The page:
Size-Appropriate Business Advice

December 31st, 2011 — 5:35am

As a bootstrap entrepreneur I’ve taken businesses from one-person basement startups to established companies. Along the way I sometimes felt that I should do things more like “bigger companies” do, but I always resisted adding those structures and formalities until I saw a clear need for them. I’m mostly glad I waited. Here are some things I’ve learned:

  • Startups are different than established businesses. I believe the highest priority of a startup is to find a business model that is scalable. Test the market with the lowest overhead and the most flexible structures possible.
  • Newer and smaller organizations have an advantage when it comes to innovation. They have less to lose, they can change quickly and cheaply, and they have to brainstorm a lot because they don’t have a standard answer to most questions yet. Use that advantage.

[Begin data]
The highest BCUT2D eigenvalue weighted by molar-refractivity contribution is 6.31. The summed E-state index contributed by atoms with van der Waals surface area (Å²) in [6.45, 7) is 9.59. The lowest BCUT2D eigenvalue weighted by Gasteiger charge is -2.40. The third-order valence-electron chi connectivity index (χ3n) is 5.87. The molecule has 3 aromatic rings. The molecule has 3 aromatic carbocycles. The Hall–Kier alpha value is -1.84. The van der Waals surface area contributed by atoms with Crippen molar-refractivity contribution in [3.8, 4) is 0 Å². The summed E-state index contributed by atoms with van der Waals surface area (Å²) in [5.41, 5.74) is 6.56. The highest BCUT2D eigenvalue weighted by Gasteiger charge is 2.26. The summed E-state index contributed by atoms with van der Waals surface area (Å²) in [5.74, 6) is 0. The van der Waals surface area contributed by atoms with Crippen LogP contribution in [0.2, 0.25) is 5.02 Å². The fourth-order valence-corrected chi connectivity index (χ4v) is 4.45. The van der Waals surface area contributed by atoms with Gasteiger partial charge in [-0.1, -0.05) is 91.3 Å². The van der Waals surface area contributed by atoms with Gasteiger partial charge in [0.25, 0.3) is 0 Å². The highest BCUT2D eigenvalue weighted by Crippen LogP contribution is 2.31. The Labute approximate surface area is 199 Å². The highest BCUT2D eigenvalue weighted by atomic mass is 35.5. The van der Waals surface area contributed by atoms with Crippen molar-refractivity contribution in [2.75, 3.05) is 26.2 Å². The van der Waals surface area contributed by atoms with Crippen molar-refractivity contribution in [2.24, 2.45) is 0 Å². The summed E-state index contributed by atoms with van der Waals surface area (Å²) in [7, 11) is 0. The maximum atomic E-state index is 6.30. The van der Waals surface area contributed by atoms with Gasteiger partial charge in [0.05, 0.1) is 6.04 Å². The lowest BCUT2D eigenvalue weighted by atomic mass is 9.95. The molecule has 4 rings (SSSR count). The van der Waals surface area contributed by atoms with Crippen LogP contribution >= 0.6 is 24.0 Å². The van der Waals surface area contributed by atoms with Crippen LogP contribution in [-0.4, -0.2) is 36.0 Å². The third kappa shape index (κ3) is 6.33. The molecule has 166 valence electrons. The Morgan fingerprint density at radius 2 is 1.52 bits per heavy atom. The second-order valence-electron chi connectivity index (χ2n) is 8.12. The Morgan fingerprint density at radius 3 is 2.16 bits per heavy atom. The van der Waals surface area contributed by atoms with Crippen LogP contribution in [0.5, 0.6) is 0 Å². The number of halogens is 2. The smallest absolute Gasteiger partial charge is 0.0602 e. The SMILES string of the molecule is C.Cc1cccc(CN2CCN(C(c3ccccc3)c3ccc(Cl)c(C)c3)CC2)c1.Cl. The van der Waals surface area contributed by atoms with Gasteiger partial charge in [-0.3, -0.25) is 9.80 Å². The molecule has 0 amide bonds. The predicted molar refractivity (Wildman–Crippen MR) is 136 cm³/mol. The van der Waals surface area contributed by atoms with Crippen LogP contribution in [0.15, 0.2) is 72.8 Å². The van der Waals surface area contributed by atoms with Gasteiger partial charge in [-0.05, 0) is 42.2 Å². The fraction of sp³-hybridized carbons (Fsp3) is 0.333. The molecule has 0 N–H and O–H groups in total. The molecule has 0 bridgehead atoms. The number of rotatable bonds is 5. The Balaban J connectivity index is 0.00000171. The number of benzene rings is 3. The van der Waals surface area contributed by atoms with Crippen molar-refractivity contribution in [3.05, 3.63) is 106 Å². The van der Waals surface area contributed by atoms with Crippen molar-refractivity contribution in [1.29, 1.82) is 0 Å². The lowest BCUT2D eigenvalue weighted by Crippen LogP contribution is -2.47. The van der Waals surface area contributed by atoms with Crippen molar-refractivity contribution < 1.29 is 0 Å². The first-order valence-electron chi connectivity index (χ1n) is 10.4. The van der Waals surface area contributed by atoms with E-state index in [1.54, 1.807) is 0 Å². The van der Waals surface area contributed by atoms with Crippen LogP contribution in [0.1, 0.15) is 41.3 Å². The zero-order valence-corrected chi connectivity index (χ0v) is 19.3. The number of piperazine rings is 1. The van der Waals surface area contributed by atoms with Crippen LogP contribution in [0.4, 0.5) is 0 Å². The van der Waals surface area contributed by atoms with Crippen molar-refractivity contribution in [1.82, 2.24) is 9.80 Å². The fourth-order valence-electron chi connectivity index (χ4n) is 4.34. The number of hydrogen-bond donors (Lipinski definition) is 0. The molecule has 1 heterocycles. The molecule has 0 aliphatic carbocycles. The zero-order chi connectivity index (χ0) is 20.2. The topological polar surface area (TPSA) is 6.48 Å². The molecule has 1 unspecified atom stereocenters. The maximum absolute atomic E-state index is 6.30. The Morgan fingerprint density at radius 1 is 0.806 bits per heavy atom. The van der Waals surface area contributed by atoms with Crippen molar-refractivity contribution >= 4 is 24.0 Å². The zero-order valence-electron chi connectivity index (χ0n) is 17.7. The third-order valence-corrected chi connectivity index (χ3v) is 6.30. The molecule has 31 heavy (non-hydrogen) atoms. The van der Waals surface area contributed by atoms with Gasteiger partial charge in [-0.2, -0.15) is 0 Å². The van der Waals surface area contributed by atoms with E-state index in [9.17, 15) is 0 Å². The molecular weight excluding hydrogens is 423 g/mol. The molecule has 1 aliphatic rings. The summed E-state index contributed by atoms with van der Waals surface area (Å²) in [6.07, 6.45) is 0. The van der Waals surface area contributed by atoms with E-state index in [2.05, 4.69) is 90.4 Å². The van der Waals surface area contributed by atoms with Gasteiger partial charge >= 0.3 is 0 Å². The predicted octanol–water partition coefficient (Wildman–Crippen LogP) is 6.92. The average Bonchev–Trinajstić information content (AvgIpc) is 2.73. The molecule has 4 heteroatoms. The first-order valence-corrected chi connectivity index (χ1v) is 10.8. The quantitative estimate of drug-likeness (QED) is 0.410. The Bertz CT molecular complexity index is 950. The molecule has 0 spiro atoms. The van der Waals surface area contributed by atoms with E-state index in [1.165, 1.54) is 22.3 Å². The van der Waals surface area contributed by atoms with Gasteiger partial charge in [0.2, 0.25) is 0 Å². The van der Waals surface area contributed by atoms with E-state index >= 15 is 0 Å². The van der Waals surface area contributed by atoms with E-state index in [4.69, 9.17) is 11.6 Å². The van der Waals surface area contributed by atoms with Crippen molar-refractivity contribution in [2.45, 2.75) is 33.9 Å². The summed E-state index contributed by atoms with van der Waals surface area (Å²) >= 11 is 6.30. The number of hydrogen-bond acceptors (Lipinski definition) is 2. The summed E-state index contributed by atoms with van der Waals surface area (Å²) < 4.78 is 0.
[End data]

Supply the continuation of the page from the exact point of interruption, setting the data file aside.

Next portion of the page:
• Most entrepreneurs hate bureaucracy, and that’s ok early on.
  • It hurts my entrepreneur heart to say it, but… There are valid reasons that “normal” businesses have things like written procedures, HR departments, meetings, and middle management. I didn’t need any of those on day one, but I need all of them now. These normal structures are solutions to problems that arise as an organization grows. I’ve found that waiting until we have the problems to implement the solutions has worked out well for us.
  • Even with size, bureaucracy is worth resisting. Insist that it adds value and is implement with efficiency and common sense.
  • I think as a leader of any size organization you are better off to think creatively and dare to be different, than to feel obligated to imitate normal and/or bigger organizations.
  • The wisdom is in knowing when to follow a best practice, when to innovate your own solution, and when to do without entirely.